How your baby benefits: By showing interest and placing importance in what your baby does, you’re helping them to develop their social and emotional skills.
Let your baby explore your home on their own but stay close by to make sure they are safe. This helps them to feel secure while they’re trying new things.
How your baby benefits: Allowing your baby to have supervised freedom helps them to build their independence and self-esteem.
Follow the leader
Give your baby commands to follow like “clap your hands!” and show them how to do it. If they repeat the action, show your excitement and pride by smiling and praising them.
How your baby benefits: Practicing simple instructions helps your baby learn how to follow directions.
Activities for 1-year-olds
Hide and search
Hide toys or other baby-safe objects under a towel or blanket while you play together. Encourage your little one to find it and help them if they need it by pulling it out and saying “here it is!”.
How your baby benefits: This kind of play teaches your baby all about object permanence: Even if you can’t see it, it doesn’t mean it’s gone forever!
Words, words, words!
When your baby points to an object, respond by naming the object and talking about it. For example, if they point to a ball, you could say “Do you want your ball? Here is your ball! Let’s play with the ball!”.
How your baby benefits: By naming things that your baby is interested in, you are helping them to learn new words. Paying attention to things they point to also teaches them that their needs matter and helps to build their self-esteem.
Place beads or marbles in a bottle or small container, fill it with water and seal it securely. Give it to your little one for them to shake and observe.
How your baby benefits: This homemade toy helps your baby to practice their visual skills.
Activities for 18-month-olds
Encourage your toddler to walk with you in a safe space as soon as they are able. Go slowly to match their pace.
How your child benefits: Your little one will feel more confident practicing their new skill with you by their side. It’s also a great way for you to enjoy getting exercise together!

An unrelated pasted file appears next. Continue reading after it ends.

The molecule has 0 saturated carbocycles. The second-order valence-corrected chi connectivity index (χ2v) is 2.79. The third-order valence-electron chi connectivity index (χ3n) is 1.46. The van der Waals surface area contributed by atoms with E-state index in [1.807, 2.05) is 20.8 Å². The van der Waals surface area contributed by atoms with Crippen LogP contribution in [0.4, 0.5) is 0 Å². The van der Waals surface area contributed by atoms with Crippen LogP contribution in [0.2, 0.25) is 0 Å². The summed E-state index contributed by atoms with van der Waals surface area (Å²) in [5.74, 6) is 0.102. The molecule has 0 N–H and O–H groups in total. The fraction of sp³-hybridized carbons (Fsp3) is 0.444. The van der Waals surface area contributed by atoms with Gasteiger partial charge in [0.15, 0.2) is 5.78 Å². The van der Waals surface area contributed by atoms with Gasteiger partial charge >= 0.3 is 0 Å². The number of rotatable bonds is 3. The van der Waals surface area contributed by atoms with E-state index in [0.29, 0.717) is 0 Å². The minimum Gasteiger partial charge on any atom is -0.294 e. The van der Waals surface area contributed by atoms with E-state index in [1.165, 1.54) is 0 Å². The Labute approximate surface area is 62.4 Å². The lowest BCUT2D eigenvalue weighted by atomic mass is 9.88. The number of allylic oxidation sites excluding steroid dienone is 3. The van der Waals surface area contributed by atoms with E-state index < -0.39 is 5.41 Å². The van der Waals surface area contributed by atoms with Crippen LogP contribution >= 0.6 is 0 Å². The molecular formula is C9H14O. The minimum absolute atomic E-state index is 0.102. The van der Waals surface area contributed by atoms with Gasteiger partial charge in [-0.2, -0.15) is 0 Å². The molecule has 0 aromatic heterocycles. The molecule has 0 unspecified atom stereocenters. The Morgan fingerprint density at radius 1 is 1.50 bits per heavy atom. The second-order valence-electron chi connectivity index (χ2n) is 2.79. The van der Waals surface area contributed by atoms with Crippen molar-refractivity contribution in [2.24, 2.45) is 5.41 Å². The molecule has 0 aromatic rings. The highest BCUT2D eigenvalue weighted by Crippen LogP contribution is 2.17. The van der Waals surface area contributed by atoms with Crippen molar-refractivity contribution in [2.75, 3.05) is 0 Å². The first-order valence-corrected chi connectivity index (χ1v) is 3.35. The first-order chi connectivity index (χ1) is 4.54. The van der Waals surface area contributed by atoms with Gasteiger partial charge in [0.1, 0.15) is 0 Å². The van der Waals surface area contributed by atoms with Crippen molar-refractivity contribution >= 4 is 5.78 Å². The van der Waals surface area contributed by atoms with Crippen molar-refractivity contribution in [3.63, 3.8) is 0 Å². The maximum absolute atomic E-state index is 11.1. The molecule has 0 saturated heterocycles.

Encourage pretend play with a toy or another baby-safe object. For example, take turns rocking a teddy bear to sleep or grab a wooden spoon and use as a microphone.
How your child benefits: This kind of play helps your child to learn empathy and practice social skills.
In and out
Grab a box, bucket or other container and ask your baby to put toys or other child-safe objects in and then take them out again. As they do so, use the words “in” and “out” to describe their actions.
How your child benefits: All while having fun, your little one is working on developing their fine motor skills by grabbing objects and developing their communication skills by listening to directions.
Activities for 2-year-olds
Invite your toddler to help with age-appropriate tasks around the house such as sorting clothes or serving food. Try to turn it into a game and let them know that they’re a great helper!
How your child benefits: Including your child in household activities helps to foster independence and build self-esteem by letting them know they’re a valued member of the family.
Create basic art projects with your toddler like drawings, finger paintings or arranging materials they find outside like shells or pebbles. After they’re finished, display it somewhere where your child can see it.
How your child benefits: Letting your child’s imagination run wild through art helps to foster their creativity and independence.
Use blocks or other safely stackable objects to build a tower together and let your toddler knock it down!
How your child benefits: Not only will your little one have fun watching their creation fall down, but they’ll also be working on developing their fine motor skills by using two hands together.
For even more ways to play, check out Learning Through Play from our friends at LEGO Foundation.